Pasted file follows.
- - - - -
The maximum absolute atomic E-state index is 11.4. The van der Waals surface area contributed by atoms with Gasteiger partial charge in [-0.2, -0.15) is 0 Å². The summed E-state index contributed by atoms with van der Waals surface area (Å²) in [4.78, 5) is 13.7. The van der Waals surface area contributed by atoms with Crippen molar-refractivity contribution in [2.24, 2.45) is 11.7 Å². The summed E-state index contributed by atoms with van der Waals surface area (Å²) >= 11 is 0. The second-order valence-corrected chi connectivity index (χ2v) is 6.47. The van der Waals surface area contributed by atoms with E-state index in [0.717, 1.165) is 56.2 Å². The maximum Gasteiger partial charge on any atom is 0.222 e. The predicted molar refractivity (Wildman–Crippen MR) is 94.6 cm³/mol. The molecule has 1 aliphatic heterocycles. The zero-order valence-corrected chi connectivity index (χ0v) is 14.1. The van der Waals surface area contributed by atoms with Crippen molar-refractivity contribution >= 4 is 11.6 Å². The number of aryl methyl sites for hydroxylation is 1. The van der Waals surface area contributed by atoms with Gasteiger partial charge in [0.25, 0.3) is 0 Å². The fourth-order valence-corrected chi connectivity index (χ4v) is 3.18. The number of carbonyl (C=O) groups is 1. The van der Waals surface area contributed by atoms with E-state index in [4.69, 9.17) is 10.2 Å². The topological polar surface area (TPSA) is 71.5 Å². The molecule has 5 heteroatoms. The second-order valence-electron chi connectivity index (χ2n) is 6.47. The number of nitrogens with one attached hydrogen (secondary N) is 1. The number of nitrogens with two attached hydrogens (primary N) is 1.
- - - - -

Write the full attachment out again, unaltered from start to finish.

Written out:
The maximum absolute atomic E-state index is 11.4. The van der Waals surface area contributed by atoms with Gasteiger partial charge in [-0.2, -0.15) is 0 Å². The summed E-state index contributed by atoms with van der Waals surface area (Å²) in [4.78, 5) is 13.7. The van der Waals surface area contributed by atoms with Crippen molar-refractivity contribution in [2.24, 2.45) is 11.7 Å². The summed E-state index contributed by atoms with van der Waals surface area (Å²) >= 11 is 0. The second-order valence-corrected chi connectivity index (χ2v) is 6.47. The van der Waals surface area contributed by atoms with E-state index in [0.717, 1.165) is 56.2 Å². The maximum Gasteiger partial charge on any atom is 0.222 e. The predicted molar refractivity (Wildman–Crippen MR) is 94.6 cm³/mol. The molecule has 1 aliphatic heterocycles. The zero-order valence-corrected chi connectivity index (χ0v) is 14.1. The van der Waals surface area contributed by atoms with Crippen molar-refractivity contribution >= 4 is 11.6 Å². The number of aryl methyl sites for hydroxylation is 1. The van der Waals surface area contributed by atoms with Gasteiger partial charge in [0.25, 0.3) is 0 Å². The fourth-order valence-corrected chi connectivity index (χ4v) is 3.18. The number of carbonyl (C=O) groups is 1. The van der Waals surface area contributed by atoms with E-state index in [4.69, 9.17) is 10.2 Å². The topological polar surface area (TPSA) is 71.5 Å². The molecule has 5 heteroatoms. The second-order valence-electron chi connectivity index (χ2n) is 6.47. The number of nitrogens with one attached hydrogen (secondary N) is 1. The number of nitrogens with two attached hydrogens (primary N) is 1.